Outspoken CEO leaves SASSA
The services of Thokozani Magwaza as CEO of the SA Social Security Agency (SASSA) have been terminated after less than a year in the position.
A statement from the Department of Social Development yesterday announced Magwaza's resignation and says a "mutual agreement" was reached between minister Bathabile Dlamini and the SASSA CEO to terminate his contract.
No further reasons were given for Magwaza's sudden departure.
Media reports have cited a breakdown in the working relationship between Magwaza and Dlamini as the reason for his resignation.
The SASSA CEO's resignation comes hot on the heels of his decision to cancel the contract of work-streams appointed by Dlamini. The advisory groups appointed to determine how SASSA can take over payments reportedly racked up costs of more than R40 million over the last two years.
As the social grants debacle unfolded, Magwaza was vocal about his displeasure over how Dlamini handled the payments crisis. Legal documents submitted to the Constitutional Court revealed the finger-pointing match between the two parties over who should be held responsible.
Magwaza's insistence that the South African Post Office take over payment of social grants when the current contract with Cash Paymaster Services (CPS) expires next March is also said to have contributed to strained relations with the minister.
The decision to terminate the CEO's services was taken after a consultative process led by head of legal services advocate Nkosinathi Dladla, in terms of the provisions of Magwaza's contract of employment, states the department.
The department thanked Magwaza and wished him well in his future endeavours.
Magwaza's departure has been labelled by the Democratic Alliance (DA) as "another damning indication of the toxic influence Dlamini has on SASSA and the department".
The DA says Magwaza is now the second senior official, after former director-general Zane Dangor, to be coerced into resigning.
"The DA is gravely concerned about Magwaza's departure as he has played an important role in finding an alternative service provider in line with the Constitutional Court deadline of 31 March 2018.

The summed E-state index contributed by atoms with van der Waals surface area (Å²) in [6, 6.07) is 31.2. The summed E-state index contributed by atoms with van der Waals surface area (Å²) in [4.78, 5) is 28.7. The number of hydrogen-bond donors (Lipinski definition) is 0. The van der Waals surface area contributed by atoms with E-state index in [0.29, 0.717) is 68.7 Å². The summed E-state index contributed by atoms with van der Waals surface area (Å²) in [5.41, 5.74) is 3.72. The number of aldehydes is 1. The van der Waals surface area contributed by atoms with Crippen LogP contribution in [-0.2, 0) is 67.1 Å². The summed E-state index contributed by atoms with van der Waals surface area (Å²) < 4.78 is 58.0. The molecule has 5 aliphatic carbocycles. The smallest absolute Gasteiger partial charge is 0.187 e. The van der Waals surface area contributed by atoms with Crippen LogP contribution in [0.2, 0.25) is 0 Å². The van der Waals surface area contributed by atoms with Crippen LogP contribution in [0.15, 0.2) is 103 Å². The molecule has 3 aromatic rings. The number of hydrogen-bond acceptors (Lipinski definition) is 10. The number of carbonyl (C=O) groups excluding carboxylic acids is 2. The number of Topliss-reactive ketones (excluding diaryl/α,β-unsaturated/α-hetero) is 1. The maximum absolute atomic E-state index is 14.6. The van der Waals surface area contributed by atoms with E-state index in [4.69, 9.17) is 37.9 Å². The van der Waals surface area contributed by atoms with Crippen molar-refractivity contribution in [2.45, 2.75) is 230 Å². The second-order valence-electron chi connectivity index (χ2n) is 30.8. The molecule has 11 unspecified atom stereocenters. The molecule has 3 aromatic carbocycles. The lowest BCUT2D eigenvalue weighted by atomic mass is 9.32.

"The relationship between Dlamini and Magwaza was severely strained by Dlamini's insistence [on] establishing the irregular work-streams and ensuring the continuation of the lucrative CPS contract.
"The DA will now write to the minister to demand she provides the reasons as to why Magwaza resigned."
The Organisation Undoing Tax Abuse (Outa) has expressed sadness and concern at Magwaza's departure.
"We read into this development that he was pushed out after his work environment was made unbearable with death threats, the tension with minister Bathabile Dlamini, Magwaza's closure of the minister's lucrative work-streams and his attempts to get the post office to take over the social grants delivery," says Dominique Msibi, Outa portfolio director.
"Once again, as in many state entities, a hard-working, ethical person has been removed. We trust his good work will not be undone and that his replacement will work equally hard to address the maladministration and corruption within the social grants system."
Human rights group Black Sash says Magwaza's untimely exit follows a worrying trend of senior government officials being intimidated in the course of performing their work.
It points out Dangor suffered the same fate, with death threats as well as violence prior to and following his resignation earlier this year.
"Of particular concern is whether SASSA will lawfully procure services timeously to ensure the proper functioning and integrity of the agency's national payment system, in accordance with its first report to the Constitutional Court (ConCourt), with the view that SASSA takes over its full mandate.
"South Africans and grant beneficiaries in particular should not have to experience yet another extension of the invalid SASSA CPS contract, as was the case in March this year."
Furthermore, the human rights group hopes Magwaza's exit from SASSA will not jeopardise the outstanding ConCourt matter on whether Dlamini should be held liable for legal costs, as well as the investigation into the parallel work-streams.